I admit it, I did not watch all of the NBA Finals games.  I was traveling and while in a hotel room flipping channels I came across the end of game 6.  It was an amazing game!  The Miami Heat needed the win to push to Game 7.  In an intense back and forth battle with the San Antonio Spurs, they came out on top.  Thursday evening, I stayed up late to watch Game 7.  Here are some lessons I learned:

Never Give Up

Both teams played hard to the end.  Anyone who watched the games saw great warriors.  No one gave up.  Both teams were exhausted but continued to push themselves.  At the end of game 7, I wondered if the Heat was going to just hold the ball and let time run out.  They didn’t. They went for another shot that put them farther in the lead and basically sealed the game.

We must never give up as we go through and deal with issues.  In our professional and personal lives hard battles are going to come and they may never feel like they are going to end, but we must keep pushing forward.  In the end, those that keep working are the ones who come out on top.

Practice makes perfect

LeBron James is getting a lot of recognition as a great basketball player.  People compare him to Michael Jordon and there is a lot of debate surrounding how great he is.  His final shot of the game was a jump shot.  This is a shot that he had been practicing because it was not his strength.  If we want to become great at something, we must practice.  I think it takes a lot of courage to pull out one of your weaker shots during a high stress situation.  To me, that reinforced the amount of practice that had been done.

We must work to become better.  It doesn’t just happen.

Even Professionals Miss (a lot)

Wayne Gretzky said “you will miss 100% of the shots you don’t take.”  There were a lot of balls that were thrown up that missed the basket.  Layups, jumpshots, 3 pointers and foul shots, they were all missed.  What I feel is important is not that they were missed, but what happened after they were missed.  Everyone kept going for the ball.  No one stopped, pointed or stared at the individual who missed.  The game went on.  While every shot and miss is recorded, it is not discussed during the game.  The entire team keeps going and playing hard.  Later, they will sit down and the individual will look at where they can improve.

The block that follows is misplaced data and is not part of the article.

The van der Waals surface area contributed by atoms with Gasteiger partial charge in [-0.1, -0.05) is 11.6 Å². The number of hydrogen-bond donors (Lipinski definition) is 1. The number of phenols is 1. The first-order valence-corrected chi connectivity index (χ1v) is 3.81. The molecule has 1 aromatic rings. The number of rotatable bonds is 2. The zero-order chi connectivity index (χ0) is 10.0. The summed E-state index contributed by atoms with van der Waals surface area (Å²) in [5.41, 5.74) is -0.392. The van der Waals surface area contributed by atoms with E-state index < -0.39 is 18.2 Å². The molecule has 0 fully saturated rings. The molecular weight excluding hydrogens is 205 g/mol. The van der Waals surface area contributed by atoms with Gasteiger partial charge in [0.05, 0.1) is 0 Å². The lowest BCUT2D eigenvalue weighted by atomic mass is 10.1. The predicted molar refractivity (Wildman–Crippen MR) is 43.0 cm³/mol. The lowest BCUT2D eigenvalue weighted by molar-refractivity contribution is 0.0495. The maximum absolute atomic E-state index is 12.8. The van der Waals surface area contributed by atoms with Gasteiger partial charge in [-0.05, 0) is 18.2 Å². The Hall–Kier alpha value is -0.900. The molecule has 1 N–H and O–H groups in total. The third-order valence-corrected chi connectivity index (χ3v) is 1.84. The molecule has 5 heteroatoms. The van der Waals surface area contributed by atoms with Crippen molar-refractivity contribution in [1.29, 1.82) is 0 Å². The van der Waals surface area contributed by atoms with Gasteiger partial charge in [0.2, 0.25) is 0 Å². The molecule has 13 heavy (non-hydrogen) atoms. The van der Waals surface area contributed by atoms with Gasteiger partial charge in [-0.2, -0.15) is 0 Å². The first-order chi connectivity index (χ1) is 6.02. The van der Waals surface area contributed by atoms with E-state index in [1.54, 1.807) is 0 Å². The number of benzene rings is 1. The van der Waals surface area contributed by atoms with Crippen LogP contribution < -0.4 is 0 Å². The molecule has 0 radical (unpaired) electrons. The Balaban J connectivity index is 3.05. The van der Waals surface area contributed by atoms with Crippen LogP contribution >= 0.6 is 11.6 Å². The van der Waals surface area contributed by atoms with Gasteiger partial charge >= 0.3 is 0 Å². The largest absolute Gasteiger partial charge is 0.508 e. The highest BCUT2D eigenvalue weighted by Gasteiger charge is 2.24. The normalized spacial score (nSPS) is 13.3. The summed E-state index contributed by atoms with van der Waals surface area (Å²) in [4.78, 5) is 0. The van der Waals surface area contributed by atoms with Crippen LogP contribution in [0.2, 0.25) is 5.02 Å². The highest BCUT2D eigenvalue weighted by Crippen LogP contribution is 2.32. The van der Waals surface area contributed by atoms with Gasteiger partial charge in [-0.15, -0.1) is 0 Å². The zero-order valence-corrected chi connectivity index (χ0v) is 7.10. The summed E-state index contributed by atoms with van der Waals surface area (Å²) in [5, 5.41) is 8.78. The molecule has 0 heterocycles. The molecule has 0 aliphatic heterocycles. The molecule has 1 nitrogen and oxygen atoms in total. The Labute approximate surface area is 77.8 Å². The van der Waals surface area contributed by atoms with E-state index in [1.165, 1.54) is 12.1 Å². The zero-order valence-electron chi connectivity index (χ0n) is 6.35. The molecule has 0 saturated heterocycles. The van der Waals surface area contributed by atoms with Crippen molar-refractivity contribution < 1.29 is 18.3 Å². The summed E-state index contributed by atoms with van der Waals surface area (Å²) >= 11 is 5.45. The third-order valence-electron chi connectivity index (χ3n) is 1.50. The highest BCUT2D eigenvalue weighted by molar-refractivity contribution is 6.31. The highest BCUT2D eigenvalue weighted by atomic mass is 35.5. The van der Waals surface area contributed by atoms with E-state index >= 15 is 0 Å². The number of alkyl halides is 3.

I found this infographic that talks about LeBron James’ shooting percentages in game 7 vs. the other games.    I am confident that James was well aware of his percentages going into game 7 and knew what he needed to do to improve.

We cannot be afraid to try.

 Leaders Keep It Together

As the pressure mounted, my focus turned to Duncan and James.  Both are clear leaders of their teams and both had to respond to the pressure that was building on each of them.  As the lead switched back and forth, the pressure only intensified.  And then ever so slightly, Duncan cracked….He missed two shots.  Normally, this would not be a big deal, but in this game 2 shots could determine the win or loss.  Then several of his teammates started to become desperate and a foul was called on them.  On the other side of the court, James was as cool as a cucumber.  His rate of play did not show anything but confidence and his team remained at the same pace they had all game.

When there is a stressful time, your true leaders will emerge.  They will be the ones that are calm and in control.  They understand that how they react affects others and will seek to temper everything about them to move their team to victory.

Only One Team Gets the Trophy

While we may all want to be winners, only one team will come out on top.  We may pacify ourselves by saying “next time,” or “that was our best game yet.”  In the end, there is only one winner.  If you are defeated, you must accept it and seek to change it the following year.  All teams must continue to work hard, practice and improve because as in life, the game will start again very soon.